This being my first opera, I entered the Hackney Empire feeling somewhat apprehensive, but fortunately I was worrying over nothing. Not only is this production of Eugene Onegin for English Touring Opera surtitled and in English, but also it is as relevant today as it was when it was first performed in 1879, as it primarily concerns that universal and timeless theme: love.
Nicholas Lester certainly looked the part for the title role. His height was as powerful on stage as his voice. Add to this an air of nonchalance, and he made for a perfectly haughty, though nevertheless likeable, Onegin. Niamh Kelly was charming and very watchable in the role of Olga, Tatyana’s spirited sister, being lively and flirtatious without coming across as irritating. It goes without saying that the vocals were stunning all round, in particular those of Sarah-Jane Davies during Tatyana’s letter writing scene, although I felt her acting was somewhat lacklustre.
I found Joanna Parker’s simple set absolutely fascinating to look at, in particular the crucial set-piece – a huge angular mirror placed diagonally in the middle of the stage. This proved to be multifunctional – at times it was reflective, at others transparent and occasionally it was both at the same time. It was also used in the duel scene for a video projection of falling sheets of paper, whilst real pages littered the stage floor beneath.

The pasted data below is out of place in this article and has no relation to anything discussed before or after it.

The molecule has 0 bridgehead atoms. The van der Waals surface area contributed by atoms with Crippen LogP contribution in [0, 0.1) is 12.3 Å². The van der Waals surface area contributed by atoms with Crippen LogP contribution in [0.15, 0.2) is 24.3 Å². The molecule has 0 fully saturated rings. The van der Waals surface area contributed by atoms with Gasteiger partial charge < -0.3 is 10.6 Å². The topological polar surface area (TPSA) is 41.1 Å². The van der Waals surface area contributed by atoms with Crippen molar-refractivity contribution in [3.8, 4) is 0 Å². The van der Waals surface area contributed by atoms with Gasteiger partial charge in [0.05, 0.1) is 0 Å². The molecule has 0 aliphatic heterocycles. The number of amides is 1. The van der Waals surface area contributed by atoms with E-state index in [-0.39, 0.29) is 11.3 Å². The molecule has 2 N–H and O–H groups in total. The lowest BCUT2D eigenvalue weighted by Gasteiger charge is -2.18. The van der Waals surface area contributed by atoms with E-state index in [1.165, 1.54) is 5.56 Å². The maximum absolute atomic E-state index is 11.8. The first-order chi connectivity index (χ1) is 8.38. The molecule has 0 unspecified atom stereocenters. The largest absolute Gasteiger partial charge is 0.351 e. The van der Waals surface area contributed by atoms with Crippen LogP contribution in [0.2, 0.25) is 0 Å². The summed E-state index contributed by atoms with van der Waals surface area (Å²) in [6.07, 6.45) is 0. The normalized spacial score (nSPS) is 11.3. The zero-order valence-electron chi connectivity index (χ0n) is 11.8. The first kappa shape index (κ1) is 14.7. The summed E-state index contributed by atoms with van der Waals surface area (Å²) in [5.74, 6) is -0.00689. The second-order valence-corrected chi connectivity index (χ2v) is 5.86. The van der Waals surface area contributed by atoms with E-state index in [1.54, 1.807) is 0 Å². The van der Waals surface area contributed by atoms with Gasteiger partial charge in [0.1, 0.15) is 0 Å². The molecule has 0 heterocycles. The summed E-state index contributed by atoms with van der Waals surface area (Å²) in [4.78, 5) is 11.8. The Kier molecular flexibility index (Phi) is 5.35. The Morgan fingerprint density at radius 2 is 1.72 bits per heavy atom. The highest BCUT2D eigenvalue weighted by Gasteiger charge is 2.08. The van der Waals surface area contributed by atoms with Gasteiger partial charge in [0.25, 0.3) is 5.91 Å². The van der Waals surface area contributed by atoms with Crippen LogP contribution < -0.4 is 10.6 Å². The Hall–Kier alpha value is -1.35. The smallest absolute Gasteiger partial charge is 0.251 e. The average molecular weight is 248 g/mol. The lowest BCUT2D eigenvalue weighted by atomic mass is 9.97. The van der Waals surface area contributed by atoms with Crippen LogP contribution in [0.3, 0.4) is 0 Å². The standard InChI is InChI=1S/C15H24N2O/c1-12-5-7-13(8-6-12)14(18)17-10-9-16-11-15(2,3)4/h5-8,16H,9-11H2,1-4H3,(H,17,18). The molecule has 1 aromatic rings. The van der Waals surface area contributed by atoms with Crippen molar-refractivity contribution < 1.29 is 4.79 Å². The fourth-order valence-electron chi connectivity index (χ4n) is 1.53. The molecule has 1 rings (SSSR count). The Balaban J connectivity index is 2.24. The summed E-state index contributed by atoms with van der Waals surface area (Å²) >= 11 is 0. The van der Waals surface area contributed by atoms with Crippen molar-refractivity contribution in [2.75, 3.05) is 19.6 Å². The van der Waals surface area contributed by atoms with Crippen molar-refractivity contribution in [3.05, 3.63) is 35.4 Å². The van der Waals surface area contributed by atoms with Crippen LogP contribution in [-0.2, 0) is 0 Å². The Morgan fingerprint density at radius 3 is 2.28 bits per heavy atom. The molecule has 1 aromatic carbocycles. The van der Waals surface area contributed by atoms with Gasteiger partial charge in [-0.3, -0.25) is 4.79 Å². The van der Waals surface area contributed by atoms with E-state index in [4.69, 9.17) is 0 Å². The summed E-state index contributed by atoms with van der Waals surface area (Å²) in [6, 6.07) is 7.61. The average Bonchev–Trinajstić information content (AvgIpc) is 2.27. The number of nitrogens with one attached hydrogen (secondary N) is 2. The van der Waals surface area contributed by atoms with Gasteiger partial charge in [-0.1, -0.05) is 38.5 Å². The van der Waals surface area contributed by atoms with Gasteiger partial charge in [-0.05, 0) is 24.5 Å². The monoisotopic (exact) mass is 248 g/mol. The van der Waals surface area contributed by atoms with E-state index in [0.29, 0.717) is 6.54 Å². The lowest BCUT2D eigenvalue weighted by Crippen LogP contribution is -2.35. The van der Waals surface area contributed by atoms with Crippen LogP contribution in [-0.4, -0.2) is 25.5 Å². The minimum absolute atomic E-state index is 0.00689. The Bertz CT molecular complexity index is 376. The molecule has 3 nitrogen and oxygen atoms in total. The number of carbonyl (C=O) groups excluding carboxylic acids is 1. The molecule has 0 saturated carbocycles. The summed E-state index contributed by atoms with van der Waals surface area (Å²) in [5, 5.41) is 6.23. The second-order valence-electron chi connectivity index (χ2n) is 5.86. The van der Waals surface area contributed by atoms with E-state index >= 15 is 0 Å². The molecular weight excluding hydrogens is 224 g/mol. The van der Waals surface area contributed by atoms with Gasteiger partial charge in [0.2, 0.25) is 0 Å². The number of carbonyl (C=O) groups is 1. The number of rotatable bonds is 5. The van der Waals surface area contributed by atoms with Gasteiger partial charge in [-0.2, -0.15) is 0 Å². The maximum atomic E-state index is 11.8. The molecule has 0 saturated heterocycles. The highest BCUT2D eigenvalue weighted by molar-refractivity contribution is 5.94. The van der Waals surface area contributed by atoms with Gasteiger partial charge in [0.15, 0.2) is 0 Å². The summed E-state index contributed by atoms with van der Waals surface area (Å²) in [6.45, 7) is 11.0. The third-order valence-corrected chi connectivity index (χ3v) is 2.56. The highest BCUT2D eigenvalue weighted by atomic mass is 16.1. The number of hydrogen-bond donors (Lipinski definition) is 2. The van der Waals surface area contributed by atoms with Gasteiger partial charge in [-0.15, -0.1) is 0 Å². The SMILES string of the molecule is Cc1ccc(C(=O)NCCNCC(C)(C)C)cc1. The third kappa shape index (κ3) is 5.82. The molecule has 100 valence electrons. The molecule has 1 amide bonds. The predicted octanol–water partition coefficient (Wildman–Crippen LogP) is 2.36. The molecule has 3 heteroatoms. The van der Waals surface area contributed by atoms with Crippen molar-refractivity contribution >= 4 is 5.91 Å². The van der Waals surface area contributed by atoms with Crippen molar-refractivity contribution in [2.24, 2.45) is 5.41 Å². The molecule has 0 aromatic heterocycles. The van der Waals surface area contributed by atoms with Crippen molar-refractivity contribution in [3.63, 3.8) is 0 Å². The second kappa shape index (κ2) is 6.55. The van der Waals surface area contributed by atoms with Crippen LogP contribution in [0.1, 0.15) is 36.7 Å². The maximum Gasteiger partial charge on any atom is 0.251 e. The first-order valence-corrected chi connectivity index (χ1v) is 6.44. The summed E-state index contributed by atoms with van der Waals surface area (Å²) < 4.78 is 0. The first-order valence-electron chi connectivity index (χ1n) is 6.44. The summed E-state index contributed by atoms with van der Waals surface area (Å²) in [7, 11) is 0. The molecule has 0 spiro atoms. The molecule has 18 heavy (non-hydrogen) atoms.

Reflections worked well in the crowd scenes, making both the country ball and its Moscow counterpart more populated and bustling. They also enhanced emotional scenes such as the opening of the second act, with Lensky imagining Olga’s unhappiness if he were to die in the impending duel; or the final scene, as Onegin is filled with regret over past treatment of Tatyana. Although in both of these instances the characters had their backs to the audience, the mirror allowed for a kind of intimacy, permitting us to look in on private thoughts and emotions.
I particularly enjoyed the two balls. The country ball had it all – gossip, scandal, dancing, fisticuffs, jealousy, laughter and tears – while the Moscow ball in the second act was beautifully costumed – the white dresses and jewels worn by the ladies were especially captivating.
Bernadette Iglich choreographed the dances wonderfully, the cotillion in the country ball looked like such fun that it was no wonder Lensky was so enraged at Onegin for stealing his partner.
I wasn’t too sure about all the impassioned chair-throwing that went on in the final scene, when Tatyana rejects Onegin’s advances. Perhaps the hurling of one piece of furniture would have been acceptable but I was left wondering if there were going to be any chairs left standing by the end of the piece, when as many as five flew in all directions before the end of the show. This caused some unintentional laughter amongst the audience and I must admit it did make what should have been a tragic scene somewhat ridiculous,
Overall, it was a delightful evening and I shall always remember Eugene Onegin as the show that introduced me to the elegant world of opera.
Eugene Onegin is on tour with English Touring Opera. For more information on touring dates, see the English Touring Opera’s website.